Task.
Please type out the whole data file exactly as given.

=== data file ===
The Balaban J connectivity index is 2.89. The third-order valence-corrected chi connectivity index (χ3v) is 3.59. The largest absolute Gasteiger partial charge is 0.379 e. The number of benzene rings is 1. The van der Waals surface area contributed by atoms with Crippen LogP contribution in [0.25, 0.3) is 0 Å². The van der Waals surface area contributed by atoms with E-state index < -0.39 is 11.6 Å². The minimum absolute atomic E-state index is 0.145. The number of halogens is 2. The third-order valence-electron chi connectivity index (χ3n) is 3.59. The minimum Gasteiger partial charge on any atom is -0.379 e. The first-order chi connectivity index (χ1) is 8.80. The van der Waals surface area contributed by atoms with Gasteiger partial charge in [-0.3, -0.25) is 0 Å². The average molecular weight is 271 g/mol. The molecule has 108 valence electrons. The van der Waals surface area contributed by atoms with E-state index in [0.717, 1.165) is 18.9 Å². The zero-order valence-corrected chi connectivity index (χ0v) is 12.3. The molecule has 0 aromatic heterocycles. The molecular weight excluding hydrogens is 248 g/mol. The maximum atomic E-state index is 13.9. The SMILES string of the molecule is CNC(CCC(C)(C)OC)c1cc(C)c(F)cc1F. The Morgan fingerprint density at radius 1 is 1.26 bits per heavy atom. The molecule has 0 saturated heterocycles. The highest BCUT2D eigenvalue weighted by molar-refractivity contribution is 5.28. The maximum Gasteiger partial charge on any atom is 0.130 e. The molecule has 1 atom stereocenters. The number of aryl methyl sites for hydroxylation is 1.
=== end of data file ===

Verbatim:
The Balaban J connectivity index is 2.89. The third-order valence-corrected chi connectivity index (χ3v) is 3.59. The largest absolute Gasteiger partial charge is 0.379 e. The number of benzene rings is 1. The van der Waals surface area contributed by atoms with Crippen LogP contribution in [0.25, 0.3) is 0 Å². The van der Waals surface area contributed by atoms with E-state index < -0.39 is 11.6 Å². The minimum absolute atomic E-state index is 0.145. The number of halogens is 2. The third-order valence-electron chi connectivity index (χ3n) is 3.59. The minimum Gasteiger partial charge on any atom is -0.379 e. The first-order chi connectivity index (χ1) is 8.80. The van der Waals surface area contributed by atoms with Gasteiger partial charge in [-0.3, -0.25) is 0 Å². The average molecular weight is 271 g/mol. The molecule has 108 valence electrons. The van der Waals surface area contributed by atoms with E-state index in [0.717, 1.165) is 18.9 Å². The zero-order valence-corrected chi connectivity index (χ0v) is 12.3. The molecule has 0 aromatic heterocycles. The molecular weight excluding hydrogens is 248 g/mol. The maximum atomic E-state index is 13.9. The SMILES string of the molecule is CNC(CCC(C)(C)OC)c1cc(C)c(F)cc1F. The Morgan fingerprint density at radius 1 is 1.26 bits per heavy atom. The molecule has 0 saturated heterocycles. The highest BCUT2D eigenvalue weighted by molar-refractivity contribution is 5.28. The maximum Gasteiger partial charge on any atom is 0.130 e. The molecule has 1 atom stereocenters. The number of aryl methyl sites for hydroxylation is 1.